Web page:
Starting with the sixth tank, the Pz.Kpfw.VI P changed. Trials showed that the idea with trimmed fenders was not the greatest, and expanded fenders that ran along the length of the tank returned. Design changes were made, the reliability of the engine increased. Not all issues were resolved, but recall that the Typ 103 was to enter production, which had an improved cooling system. In addition, the Typ 130 with liquid cooling was held in reserve.

Of the 9 tanks built from April to September, 4 were used as test chassis for various components. In October of 1942, the final tenth tank was completed. The vehicle was built as a commander's tank, and received the serial number 150013.

During trials in the 503rd Heavy Tank Battalion.

The Armament Directorate found itself in a sticky situation in October of 1942. Two tanks with identical armament, nearly identical armour, and each their own advantages and drawbacks were in production simultaneously. It was decided to perform comparative trials. Production of the Pz.Kpfw.VI P was paused on October 14th. On November 8th, two Pz.Kpfw.VI P and two Pz.Kpfw.VI H arrived in Bad Berka. In climbing trials, both of Porsche's tanks managed to climb over an obstacle that neither the Pz.Kpfw.VI H nor the VK 36.01 could.

During the trials it became more and more clear that they were staged as an excuse to limit the volume of Pz.Kpfw.VI P production. It was already decided what would happen with the 91 chassis that were produced. They would be used to make the 8.8 cm StuK 43 Sfl L/71 Panzerjäger Tiger (P), better known as the Ferdinand. 90 turrets were converted by Wegmann for installation on the Pz.Kpfw.VI H (known as the Pz.Kpfw. Tiger Ausf.E as of December 1942). Henschel began to ramp up production, delivering 17 tanks in November and 38 in December.

The competition was dirty, but war is war. German command had to make a decision regarding which of the two similar tanks would remain in production.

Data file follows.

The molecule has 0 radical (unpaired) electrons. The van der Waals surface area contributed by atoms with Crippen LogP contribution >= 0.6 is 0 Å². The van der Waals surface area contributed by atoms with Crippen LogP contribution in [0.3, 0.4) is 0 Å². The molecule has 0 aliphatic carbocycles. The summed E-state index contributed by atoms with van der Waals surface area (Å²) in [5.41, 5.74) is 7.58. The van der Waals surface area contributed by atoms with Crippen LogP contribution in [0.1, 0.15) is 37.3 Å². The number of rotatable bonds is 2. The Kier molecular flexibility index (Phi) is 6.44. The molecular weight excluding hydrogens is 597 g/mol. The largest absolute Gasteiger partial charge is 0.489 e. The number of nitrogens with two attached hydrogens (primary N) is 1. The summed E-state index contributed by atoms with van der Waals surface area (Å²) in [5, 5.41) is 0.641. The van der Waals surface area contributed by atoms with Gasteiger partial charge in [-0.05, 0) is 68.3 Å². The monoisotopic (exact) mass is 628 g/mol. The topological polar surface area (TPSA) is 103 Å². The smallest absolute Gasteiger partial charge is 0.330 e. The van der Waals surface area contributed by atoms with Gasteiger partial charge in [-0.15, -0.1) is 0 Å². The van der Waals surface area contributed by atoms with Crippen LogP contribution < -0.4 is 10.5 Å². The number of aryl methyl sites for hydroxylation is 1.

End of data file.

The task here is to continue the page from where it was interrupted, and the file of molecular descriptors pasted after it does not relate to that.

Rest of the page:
Crossing swampy terrain. Meanwhile, the Pz.Kpfw.VI H was being dug out of a swamp somewhere near Mga.

One Pz.Kpfw.VI P made it to the front lines. This was the Pz.Bef.Wg.VI (P), the last tank that was built. It took part in trials in November of 1942, and later the tank ended up in Kummersdorf. In 1943 the tank was used for various trials. In early 1944, the vehicle returned to Nibelungenwerk, where it was converted. Instead of Typ 101 engines two Maybach HL 120 TRM engines were installed. The front hull armour was thickened to 200 mm. The Ferdinand SPGs were also modernized at this time, and renamed to Elefant. Since the Pz.Bef.Wg.VI (P) became heavier, it received the same 640 mm wide track links as the Ferdinand/Elefant. The tank also received a Zimmerit coating.

Pz.Bef.Wg.VI (P), Ferdinand Porsche's only tank that saw combat.

The converted commander's tank was sent to the front as a part of the 653rd Tank Destroyer Battalion. The tank was among its relatives: the battalion was armed with Elefant tank destroyers. There were three more vehicles on the Pz.Bef.Wg.VI (P) chassis here: the Bergepanzer VI ARV. The fate of all of these vehicles was the same. The Lvov-Sandomierz offensive began on July 13th. No records of the first and last battle of the Pz.Bef.Wg.VI (P) remain. One can only assume that the tank was lost under the steamroller of the Soviet offensive. On July 18th it was listed in the battalion, but by July 22nd it was missing, along with two of the Bergepanzer VI.

New track links and additional front armour can be seen.

The real story of the Porsche Tiger is different from what some historians tell. There was no complex and constantly breaking transmission, nor was there 100 chassis built before the decision to stop production, nor a total victory of Henschel's Tiger over the Porsche variant. There was, however, a rush and a dirty contest.

After the end of the war there was no longer the 6th Department, nor the Armament Directorate, no Hitler, no Third Reich. However, a large part of the German companies remained. When work on a 30 ton class tank known as the Standardpanzer began in the late 1950s, the design submitted by Group A won. The developer of the chassis was the Porsche company, with Wegmann responsible for the turret. In 1965, the tank was accepted into service as the Leopard. Over two decades before that, Porsche K.G.'s first tank bore that name.